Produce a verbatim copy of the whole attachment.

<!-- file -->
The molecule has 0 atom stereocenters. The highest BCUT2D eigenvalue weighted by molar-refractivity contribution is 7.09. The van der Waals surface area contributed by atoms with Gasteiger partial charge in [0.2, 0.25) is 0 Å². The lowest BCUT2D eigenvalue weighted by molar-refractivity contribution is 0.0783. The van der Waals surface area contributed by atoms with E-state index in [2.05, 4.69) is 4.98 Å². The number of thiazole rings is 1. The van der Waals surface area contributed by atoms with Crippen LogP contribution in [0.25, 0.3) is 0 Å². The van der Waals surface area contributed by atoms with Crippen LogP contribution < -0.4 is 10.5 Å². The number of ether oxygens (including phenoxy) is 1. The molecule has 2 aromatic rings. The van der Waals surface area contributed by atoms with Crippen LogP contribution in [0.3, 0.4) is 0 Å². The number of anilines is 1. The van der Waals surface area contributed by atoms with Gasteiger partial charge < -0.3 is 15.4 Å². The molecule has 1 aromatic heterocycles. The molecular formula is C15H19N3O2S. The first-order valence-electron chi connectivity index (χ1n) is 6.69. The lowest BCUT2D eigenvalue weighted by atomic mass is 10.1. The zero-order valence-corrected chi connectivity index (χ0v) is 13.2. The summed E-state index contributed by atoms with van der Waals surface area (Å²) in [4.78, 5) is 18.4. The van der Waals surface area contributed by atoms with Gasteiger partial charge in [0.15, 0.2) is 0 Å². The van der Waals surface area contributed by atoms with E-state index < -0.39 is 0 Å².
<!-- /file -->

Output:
The molecule has 0 atom stereocenters. The highest BCUT2D eigenvalue weighted by molar-refractivity contribution is 7.09. The van der Waals surface area contributed by atoms with Gasteiger partial charge in [0.2, 0.25) is 0 Å². The lowest BCUT2D eigenvalue weighted by molar-refractivity contribution is 0.0783. The van der Waals surface area contributed by atoms with E-state index in [2.05, 4.69) is 4.98 Å². The number of thiazole rings is 1. The van der Waals surface area contributed by atoms with Crippen LogP contribution in [0.25, 0.3) is 0 Å². The van der Waals surface area contributed by atoms with Crippen LogP contribution < -0.4 is 10.5 Å². The number of ether oxygens (including phenoxy) is 1. The molecule has 2 aromatic rings. The van der Waals surface area contributed by atoms with Crippen LogP contribution in [0.3, 0.4) is 0 Å². The number of anilines is 1. The van der Waals surface area contributed by atoms with Gasteiger partial charge < -0.3 is 15.4 Å². The molecule has 1 aromatic heterocycles. The molecular formula is C15H19N3O2S. The first-order valence-electron chi connectivity index (χ1n) is 6.69. The lowest BCUT2D eigenvalue weighted by atomic mass is 10.1. The zero-order valence-corrected chi connectivity index (χ0v) is 13.2. The summed E-state index contributed by atoms with van der Waals surface area (Å²) in [4.78, 5) is 18.4. The van der Waals surface area contributed by atoms with Gasteiger partial charge in [0.15, 0.2) is 0 Å². The van der Waals surface area contributed by atoms with E-state index < -0.39 is 0 Å².